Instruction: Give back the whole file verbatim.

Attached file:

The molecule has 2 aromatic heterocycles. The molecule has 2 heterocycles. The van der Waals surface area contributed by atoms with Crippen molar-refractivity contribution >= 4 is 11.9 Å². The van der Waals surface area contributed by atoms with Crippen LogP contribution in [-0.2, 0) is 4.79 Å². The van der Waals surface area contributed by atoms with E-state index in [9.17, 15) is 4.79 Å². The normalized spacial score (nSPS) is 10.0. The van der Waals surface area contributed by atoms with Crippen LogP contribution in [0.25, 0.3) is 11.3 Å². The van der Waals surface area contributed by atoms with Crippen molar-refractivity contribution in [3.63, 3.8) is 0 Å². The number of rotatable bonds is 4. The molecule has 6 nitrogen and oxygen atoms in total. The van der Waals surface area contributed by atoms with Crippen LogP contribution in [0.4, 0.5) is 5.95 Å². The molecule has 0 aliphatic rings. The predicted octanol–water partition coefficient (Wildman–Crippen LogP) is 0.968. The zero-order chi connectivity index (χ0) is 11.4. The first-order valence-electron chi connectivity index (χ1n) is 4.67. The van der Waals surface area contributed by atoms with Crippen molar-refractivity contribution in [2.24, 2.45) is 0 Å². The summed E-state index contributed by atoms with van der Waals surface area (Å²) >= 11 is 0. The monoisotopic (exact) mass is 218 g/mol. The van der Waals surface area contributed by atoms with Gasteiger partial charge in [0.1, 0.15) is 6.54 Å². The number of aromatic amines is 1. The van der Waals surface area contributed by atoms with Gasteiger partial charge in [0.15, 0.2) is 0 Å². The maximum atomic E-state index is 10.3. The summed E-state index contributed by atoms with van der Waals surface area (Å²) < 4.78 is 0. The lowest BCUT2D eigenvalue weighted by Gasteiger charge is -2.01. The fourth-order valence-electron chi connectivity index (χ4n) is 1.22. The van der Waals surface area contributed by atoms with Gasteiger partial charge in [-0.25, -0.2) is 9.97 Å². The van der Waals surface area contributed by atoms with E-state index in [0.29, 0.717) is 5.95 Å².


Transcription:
The molecule has 2 aromatic heterocycles. The molecule has 2 heterocycles. The van der Waals surface area contributed by atoms with Crippen molar-refractivity contribution >= 4 is 11.9 Å². The van der Waals surface area contributed by atoms with Crippen LogP contribution in [-0.2, 0) is 4.79 Å². The van der Waals surface area contributed by atoms with E-state index in [9.17, 15) is 4.79 Å². The normalized spacial score (nSPS) is 10.0. The van der Waals surface area contributed by atoms with Crippen LogP contribution in [0.25, 0.3) is 11.3 Å². The van der Waals surface area contributed by atoms with Crippen molar-refractivity contribution in [3.63, 3.8) is 0 Å². The number of rotatable bonds is 4. The molecule has 6 nitrogen and oxygen atoms in total. The van der Waals surface area contributed by atoms with Crippen LogP contribution in [0.4, 0.5) is 5.95 Å². The molecule has 0 aliphatic rings. The predicted octanol–water partition coefficient (Wildman–Crippen LogP) is 0.968. The zero-order chi connectivity index (χ0) is 11.4. The first-order valence-electron chi connectivity index (χ1n) is 4.67. The van der Waals surface area contributed by atoms with Crippen molar-refractivity contribution in [2.24, 2.45) is 0 Å². The summed E-state index contributed by atoms with van der Waals surface area (Å²) >= 11 is 0. The monoisotopic (exact) mass is 218 g/mol. The van der Waals surface area contributed by atoms with Gasteiger partial charge in [0.1, 0.15) is 6.54 Å². The number of aromatic amines is 1. The van der Waals surface area contributed by atoms with Gasteiger partial charge in [0.15, 0.2) is 0 Å². The maximum atomic E-state index is 10.3. The summed E-state index contributed by atoms with van der Waals surface area (Å²) < 4.78 is 0. The lowest BCUT2D eigenvalue weighted by Gasteiger charge is -2.01. The fourth-order valence-electron chi connectivity index (χ4n) is 1.22. The van der Waals surface area contributed by atoms with Gasteiger partial charge in [-0.25, -0.2) is 9.97 Å². The van der Waals surface area contributed by atoms with E-state index in [0.29, 0.717) is 5.95 Å².